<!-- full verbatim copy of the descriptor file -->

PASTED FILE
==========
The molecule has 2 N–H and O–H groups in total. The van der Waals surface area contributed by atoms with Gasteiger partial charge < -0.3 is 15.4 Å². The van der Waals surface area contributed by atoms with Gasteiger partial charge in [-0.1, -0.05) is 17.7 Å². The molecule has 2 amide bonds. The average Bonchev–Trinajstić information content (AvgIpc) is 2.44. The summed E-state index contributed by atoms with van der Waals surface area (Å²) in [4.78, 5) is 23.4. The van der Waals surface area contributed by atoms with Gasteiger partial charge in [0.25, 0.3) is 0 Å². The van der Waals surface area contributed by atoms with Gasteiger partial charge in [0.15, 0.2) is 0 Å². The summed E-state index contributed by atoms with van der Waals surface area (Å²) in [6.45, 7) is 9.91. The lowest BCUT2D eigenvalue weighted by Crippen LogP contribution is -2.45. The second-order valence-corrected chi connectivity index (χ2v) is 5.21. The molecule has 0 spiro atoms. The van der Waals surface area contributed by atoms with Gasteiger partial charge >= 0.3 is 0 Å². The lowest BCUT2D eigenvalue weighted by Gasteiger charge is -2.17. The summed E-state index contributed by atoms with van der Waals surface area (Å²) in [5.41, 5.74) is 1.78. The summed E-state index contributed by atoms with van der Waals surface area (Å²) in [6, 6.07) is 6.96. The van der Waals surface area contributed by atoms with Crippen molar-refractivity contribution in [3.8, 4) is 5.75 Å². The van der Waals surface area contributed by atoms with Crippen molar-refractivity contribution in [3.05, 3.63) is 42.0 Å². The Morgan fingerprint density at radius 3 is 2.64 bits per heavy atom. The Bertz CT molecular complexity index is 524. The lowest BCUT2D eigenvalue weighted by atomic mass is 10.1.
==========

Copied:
The molecule has 2 N–H and O–H groups in total. The van der Waals surface area contributed by atoms with Gasteiger partial charge < -0.3 is 15.4 Å². The van der Waals surface area contributed by atoms with Gasteiger partial charge in [-0.1, -0.05) is 17.7 Å². The molecule has 2 amide bonds. The average Bonchev–Trinajstić information content (AvgIpc) is 2.44. The summed E-state index contributed by atoms with van der Waals surface area (Å²) in [4.78, 5) is 23.4. The van der Waals surface area contributed by atoms with Gasteiger partial charge in [0.25, 0.3) is 0 Å². The van der Waals surface area contributed by atoms with Gasteiger partial charge in [0.15, 0.2) is 0 Å². The summed E-state index contributed by atoms with van der Waals surface area (Å²) in [6.45, 7) is 9.91. The lowest BCUT2D eigenvalue weighted by Crippen LogP contribution is -2.45. The second-order valence-corrected chi connectivity index (χ2v) is 5.21. The molecule has 0 spiro atoms. The van der Waals surface area contributed by atoms with Gasteiger partial charge >= 0.3 is 0 Å². The lowest BCUT2D eigenvalue weighted by Gasteiger charge is -2.17. The summed E-state index contributed by atoms with van der Waals surface area (Å²) in [5.41, 5.74) is 1.78. The summed E-state index contributed by atoms with van der Waals surface area (Å²) in [6, 6.07) is 6.96. The van der Waals surface area contributed by atoms with Crippen molar-refractivity contribution in [3.8, 4) is 5.75 Å². The van der Waals surface area contributed by atoms with Crippen molar-refractivity contribution in [3.05, 3.63) is 42.0 Å². The Morgan fingerprint density at radius 3 is 2.64 bits per heavy atom. The Bertz CT molecular complexity index is 524. The lowest BCUT2D eigenvalue weighted by atomic mass is 10.1.